Apple chief executive Tim Cook has said the iPhone X is still going strong, even amid signs that demand is slipping and some Wall Street predictions that the company could pull the device from the market this year.
"Customers chose iPhone X more than any other iPhone each and every week in the March quarter, just as they did following its launch in the December quarter," Cook said during a quarterly earnings conference call with analysts.
"Also, since we split the line with the launch of iPhone 6 and 6 Plus back in 2014, this is the first cycle that we've ever had where the top-of-the-line iPhone model has also been the most popular," Cook said, while reporting iPhone revenue growth of 14 percent during Apple's second quarter of fiscal 2018, ended March 31.
Apple is seeing 99 percent customer satisfaction rates for the iPhone X, he added. "The iPhone X is a beloved product," Cook said.
Cook drew a comparison to a team winning the Super Bowl but fans wishing that the team had won "by a few more points."
There were signals of slowing demand for the iPhone X during the second quarter, with the average selling price for the iPhone line dropping significantly from the previous quarter -- to US$728 from US$796, and falling below Wall Street analyst estimates of US$740 for the quarter.
The drop can likely be attributed to dampening sales of the iPhone X, which carries a much higher price tag than other iPhone models with a starting price of US$999. In a note to investors following the quarterly results Tuesday, analyst Daniel Ives of GBH Insights wrote that the iPhone X demand showed "softness" during the quarter.
In April, analyst Neil Campling of Mirabaud Securities predicted that the iPhone X would be taken off the market this year, as many consumers had been staying away due to its high price. "The iPhone X is dead," Campling wrote in a note to investors.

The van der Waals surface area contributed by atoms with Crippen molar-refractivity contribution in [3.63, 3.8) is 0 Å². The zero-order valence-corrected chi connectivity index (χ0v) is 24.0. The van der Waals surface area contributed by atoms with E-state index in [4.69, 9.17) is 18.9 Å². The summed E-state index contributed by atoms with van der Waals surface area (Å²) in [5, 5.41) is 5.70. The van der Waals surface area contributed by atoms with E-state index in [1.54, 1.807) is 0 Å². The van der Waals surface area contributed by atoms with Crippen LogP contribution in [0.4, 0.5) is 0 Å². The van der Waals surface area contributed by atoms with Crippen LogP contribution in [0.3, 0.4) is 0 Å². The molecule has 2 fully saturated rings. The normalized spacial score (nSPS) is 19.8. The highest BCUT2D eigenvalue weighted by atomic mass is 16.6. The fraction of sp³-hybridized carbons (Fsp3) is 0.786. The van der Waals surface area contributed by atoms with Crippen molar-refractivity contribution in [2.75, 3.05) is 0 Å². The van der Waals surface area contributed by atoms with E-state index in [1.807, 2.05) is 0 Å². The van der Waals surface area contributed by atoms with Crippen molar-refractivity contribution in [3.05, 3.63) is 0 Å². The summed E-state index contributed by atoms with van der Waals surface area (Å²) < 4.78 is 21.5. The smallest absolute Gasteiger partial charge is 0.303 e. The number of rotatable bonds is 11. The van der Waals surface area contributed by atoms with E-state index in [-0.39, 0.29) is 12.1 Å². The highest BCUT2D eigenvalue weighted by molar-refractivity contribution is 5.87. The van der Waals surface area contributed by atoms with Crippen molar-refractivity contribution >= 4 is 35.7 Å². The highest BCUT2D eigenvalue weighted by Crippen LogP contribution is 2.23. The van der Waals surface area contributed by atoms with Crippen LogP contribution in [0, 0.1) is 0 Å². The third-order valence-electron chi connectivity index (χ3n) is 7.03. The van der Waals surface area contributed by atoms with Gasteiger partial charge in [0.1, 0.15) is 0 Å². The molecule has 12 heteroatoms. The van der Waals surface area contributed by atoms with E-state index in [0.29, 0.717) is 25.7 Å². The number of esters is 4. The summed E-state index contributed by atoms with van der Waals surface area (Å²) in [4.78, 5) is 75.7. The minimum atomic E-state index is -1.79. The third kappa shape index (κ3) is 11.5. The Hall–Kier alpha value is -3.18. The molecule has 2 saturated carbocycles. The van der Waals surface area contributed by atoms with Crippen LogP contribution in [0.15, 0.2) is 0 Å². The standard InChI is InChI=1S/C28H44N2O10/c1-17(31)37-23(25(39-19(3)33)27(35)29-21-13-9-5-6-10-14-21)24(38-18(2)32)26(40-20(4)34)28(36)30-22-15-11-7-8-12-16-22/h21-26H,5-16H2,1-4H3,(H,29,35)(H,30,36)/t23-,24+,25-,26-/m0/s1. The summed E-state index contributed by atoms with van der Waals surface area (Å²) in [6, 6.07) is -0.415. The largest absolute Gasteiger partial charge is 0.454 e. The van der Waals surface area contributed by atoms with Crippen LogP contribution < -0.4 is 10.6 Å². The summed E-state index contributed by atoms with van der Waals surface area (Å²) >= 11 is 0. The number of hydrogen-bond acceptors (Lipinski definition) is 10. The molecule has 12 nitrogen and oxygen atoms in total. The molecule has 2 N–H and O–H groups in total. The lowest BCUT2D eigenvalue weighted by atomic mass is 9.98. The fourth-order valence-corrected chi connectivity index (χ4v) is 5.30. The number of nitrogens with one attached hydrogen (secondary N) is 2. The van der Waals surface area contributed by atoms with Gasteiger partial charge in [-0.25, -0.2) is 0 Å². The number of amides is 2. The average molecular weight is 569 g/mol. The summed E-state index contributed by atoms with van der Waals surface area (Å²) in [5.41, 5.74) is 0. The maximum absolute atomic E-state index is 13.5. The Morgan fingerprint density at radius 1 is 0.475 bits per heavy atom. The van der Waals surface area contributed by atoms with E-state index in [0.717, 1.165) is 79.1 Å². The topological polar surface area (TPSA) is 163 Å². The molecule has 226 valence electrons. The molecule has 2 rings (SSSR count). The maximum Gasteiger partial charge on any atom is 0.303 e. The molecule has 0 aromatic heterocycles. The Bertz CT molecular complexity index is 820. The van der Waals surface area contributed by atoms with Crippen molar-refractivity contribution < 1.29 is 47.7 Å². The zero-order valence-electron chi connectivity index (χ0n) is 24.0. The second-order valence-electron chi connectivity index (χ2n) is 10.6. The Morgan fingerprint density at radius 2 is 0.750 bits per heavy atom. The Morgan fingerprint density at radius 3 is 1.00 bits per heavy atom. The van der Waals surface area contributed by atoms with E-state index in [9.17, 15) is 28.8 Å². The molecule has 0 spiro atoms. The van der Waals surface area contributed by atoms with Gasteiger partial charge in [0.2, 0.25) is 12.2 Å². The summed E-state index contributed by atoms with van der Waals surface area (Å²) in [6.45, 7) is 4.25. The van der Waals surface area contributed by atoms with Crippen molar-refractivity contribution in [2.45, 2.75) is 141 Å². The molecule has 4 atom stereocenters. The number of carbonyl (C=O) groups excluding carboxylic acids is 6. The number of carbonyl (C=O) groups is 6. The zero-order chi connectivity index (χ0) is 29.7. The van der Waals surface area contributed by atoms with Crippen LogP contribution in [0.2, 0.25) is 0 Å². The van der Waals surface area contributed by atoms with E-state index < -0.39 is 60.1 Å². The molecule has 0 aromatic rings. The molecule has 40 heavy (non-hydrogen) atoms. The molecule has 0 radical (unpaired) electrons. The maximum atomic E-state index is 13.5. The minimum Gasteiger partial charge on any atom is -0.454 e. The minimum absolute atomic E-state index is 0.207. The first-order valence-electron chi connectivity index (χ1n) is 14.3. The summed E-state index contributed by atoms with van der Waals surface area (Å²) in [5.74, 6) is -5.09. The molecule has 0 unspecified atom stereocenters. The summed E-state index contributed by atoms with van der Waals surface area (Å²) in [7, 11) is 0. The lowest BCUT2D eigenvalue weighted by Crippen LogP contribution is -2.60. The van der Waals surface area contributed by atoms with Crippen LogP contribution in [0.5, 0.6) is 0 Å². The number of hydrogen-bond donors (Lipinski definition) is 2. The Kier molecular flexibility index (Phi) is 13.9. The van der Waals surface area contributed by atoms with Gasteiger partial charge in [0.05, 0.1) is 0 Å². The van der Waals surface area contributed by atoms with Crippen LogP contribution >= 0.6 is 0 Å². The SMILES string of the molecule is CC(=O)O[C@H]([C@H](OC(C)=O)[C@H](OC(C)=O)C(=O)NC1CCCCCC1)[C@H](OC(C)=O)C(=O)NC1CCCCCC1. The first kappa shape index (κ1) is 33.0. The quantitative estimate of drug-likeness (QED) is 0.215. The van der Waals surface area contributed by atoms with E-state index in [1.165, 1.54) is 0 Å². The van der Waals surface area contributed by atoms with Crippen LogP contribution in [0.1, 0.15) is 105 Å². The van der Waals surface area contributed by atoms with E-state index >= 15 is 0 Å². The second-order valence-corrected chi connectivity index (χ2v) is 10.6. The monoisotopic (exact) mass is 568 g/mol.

During the call with analysts, Cook contended that the iPhone X is "the most innovative product on the market" and "jam-packed with technology that's really set up the smartphone for the next decade. So that's how we priced it."
"The way we think about it is trying to [set] a reasonable price for what we deliver. And I feel we did that," he said.
Apple reported that iPhone sales reached US$38.03 billion during the second fiscal quarter, up from $33.25 billion during the same period the year before.
Sales of iPhone units grew at a much slower rate, though. The number of iPhone units sold rose 2.9 percent to 52.2 million during the second quarter, from 50.7 million iPhones the year before.
There are clear indications that smartphone users are replacing their devices less frequently, according to Gartner. The research firm reported that global smartphone sales saw the first-ever quarterly drop year over year in the final quarter of 2017.
On desktops, Apple has not significantly updated its powerhouse Mac Pro, popular with multimedia editors and other creative professionals, since 2013.
Mac sales were flat during Apple's fiscal second quarter, with revenue coming in at US$5.85 billion versus US$5.84 billion the year before. During the prior quarter sequentially, Mac revenue had dropped 5 percent year over year.
The iPad line was a brighter spot, with sales rising 6 percent to US$4.11 billion for the second quarter, compared with US$3.89 billion during the same period of 2017.
Overall, Apple reported Tuesday that it generated $61.14 billion in revenue during its fiscal second quarter. That was a 16 percent increase from the same period a year earlier, when revenue came in at US$52.89 billion.
Net income reached US$13.82 billion during Apple's fiscal second quarter, for earnings of US$2.73 per diluted share. That's up from net income of US$11.02 billion the year before, for earnings of US$2.10 per diluted share.